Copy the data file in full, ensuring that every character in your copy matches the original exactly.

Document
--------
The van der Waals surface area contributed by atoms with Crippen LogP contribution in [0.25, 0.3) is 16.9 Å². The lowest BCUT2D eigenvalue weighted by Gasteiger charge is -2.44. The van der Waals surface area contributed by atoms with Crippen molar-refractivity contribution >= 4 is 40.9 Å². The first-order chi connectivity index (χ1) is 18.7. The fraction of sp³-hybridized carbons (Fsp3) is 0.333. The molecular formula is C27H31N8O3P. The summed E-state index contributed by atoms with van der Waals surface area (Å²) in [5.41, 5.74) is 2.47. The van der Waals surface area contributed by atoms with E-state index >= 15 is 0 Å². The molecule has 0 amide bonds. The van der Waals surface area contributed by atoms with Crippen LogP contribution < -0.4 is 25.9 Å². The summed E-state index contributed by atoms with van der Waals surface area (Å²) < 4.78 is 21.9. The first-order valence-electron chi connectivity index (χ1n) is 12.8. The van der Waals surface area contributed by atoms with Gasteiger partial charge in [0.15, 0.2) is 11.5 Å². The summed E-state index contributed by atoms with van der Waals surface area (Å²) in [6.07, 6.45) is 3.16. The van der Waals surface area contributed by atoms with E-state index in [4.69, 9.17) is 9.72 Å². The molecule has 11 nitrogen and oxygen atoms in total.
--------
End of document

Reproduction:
The van der Waals surface area contributed by atoms with Crippen LogP contribution in [0.25, 0.3) is 16.9 Å². The lowest BCUT2D eigenvalue weighted by Gasteiger charge is -2.44. The van der Waals surface area contributed by atoms with Crippen molar-refractivity contribution >= 4 is 40.9 Å². The first-order chi connectivity index (χ1) is 18.7. The fraction of sp³-hybridized carbons (Fsp3) is 0.333. The molecular formula is C27H31N8O3P. The summed E-state index contributed by atoms with van der Waals surface area (Å²) in [5.41, 5.74) is 2.47. The van der Waals surface area contributed by atoms with E-state index >= 15 is 0 Å². The molecule has 0 amide bonds. The van der Waals surface area contributed by atoms with Crippen LogP contribution < -0.4 is 25.9 Å². The summed E-state index contributed by atoms with van der Waals surface area (Å²) < 4.78 is 21.9. The first-order valence-electron chi connectivity index (χ1n) is 12.8. The van der Waals surface area contributed by atoms with Gasteiger partial charge in [0.15, 0.2) is 11.5 Å². The summed E-state index contributed by atoms with van der Waals surface area (Å²) in [6.07, 6.45) is 3.16. The van der Waals surface area contributed by atoms with E-state index in [4.69, 9.17) is 9.72 Å². The molecule has 11 nitrogen and oxygen atoms in total.